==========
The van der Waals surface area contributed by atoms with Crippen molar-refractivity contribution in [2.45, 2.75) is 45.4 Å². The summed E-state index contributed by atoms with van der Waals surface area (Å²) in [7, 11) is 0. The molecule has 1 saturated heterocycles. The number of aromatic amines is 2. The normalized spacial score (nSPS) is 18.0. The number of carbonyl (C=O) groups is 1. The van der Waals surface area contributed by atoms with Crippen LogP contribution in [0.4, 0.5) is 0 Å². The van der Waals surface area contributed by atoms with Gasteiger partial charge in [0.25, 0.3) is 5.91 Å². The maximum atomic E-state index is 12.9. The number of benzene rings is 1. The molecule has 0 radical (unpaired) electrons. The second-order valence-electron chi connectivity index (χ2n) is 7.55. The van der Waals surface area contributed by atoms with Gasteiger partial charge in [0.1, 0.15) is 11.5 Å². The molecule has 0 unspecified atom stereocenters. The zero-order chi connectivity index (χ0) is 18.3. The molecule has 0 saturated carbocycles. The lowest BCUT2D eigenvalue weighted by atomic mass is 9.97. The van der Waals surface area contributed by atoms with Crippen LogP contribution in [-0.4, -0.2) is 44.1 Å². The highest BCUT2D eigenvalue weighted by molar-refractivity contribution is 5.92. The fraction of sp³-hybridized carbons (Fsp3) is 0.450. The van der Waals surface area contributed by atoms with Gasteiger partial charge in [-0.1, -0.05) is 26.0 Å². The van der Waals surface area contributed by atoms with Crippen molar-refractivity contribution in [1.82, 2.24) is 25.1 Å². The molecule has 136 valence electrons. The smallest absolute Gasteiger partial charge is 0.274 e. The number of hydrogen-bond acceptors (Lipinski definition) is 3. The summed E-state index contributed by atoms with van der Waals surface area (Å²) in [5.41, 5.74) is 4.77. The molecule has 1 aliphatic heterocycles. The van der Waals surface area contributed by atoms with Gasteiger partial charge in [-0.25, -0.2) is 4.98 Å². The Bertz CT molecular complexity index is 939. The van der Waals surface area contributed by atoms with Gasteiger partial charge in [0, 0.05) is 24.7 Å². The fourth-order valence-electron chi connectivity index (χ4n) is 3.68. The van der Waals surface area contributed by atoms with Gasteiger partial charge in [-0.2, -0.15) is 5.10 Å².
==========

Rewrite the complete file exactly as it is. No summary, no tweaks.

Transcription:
The van der Waals surface area contributed by atoms with Crippen molar-refractivity contribution in [2.45, 2.75) is 45.4 Å². The summed E-state index contributed by atoms with van der Waals surface area (Å²) in [7, 11) is 0. The molecule has 1 saturated heterocycles. The number of aromatic amines is 2. The normalized spacial score (nSPS) is 18.0. The number of carbonyl (C=O) groups is 1. The van der Waals surface area contributed by atoms with Crippen LogP contribution in [0.4, 0.5) is 0 Å². The van der Waals surface area contributed by atoms with Gasteiger partial charge in [0.25, 0.3) is 5.91 Å². The maximum atomic E-state index is 12.9. The number of benzene rings is 1. The molecule has 0 radical (unpaired) electrons. The second-order valence-electron chi connectivity index (χ2n) is 7.55. The van der Waals surface area contributed by atoms with Gasteiger partial charge in [0.1, 0.15) is 11.5 Å². The molecule has 0 unspecified atom stereocenters. The zero-order chi connectivity index (χ0) is 18.3. The molecule has 0 saturated carbocycles. The lowest BCUT2D eigenvalue weighted by atomic mass is 9.97. The van der Waals surface area contributed by atoms with Crippen LogP contribution in [-0.4, -0.2) is 44.1 Å². The highest BCUT2D eigenvalue weighted by molar-refractivity contribution is 5.92. The fraction of sp³-hybridized carbons (Fsp3) is 0.450. The van der Waals surface area contributed by atoms with Gasteiger partial charge in [-0.1, -0.05) is 26.0 Å². The van der Waals surface area contributed by atoms with Crippen molar-refractivity contribution in [1.82, 2.24) is 25.1 Å². The molecule has 136 valence electrons. The smallest absolute Gasteiger partial charge is 0.274 e. The number of hydrogen-bond acceptors (Lipinski definition) is 3. The summed E-state index contributed by atoms with van der Waals surface area (Å²) in [5.41, 5.74) is 4.77. The molecule has 1 aliphatic heterocycles. The van der Waals surface area contributed by atoms with Gasteiger partial charge in [-0.25, -0.2) is 4.98 Å². The Bertz CT molecular complexity index is 939. The van der Waals surface area contributed by atoms with Gasteiger partial charge in [0, 0.05) is 24.7 Å². The fourth-order valence-electron chi connectivity index (χ4n) is 3.68. The van der Waals surface area contributed by atoms with Gasteiger partial charge in [-0.2, -0.15) is 5.10 Å².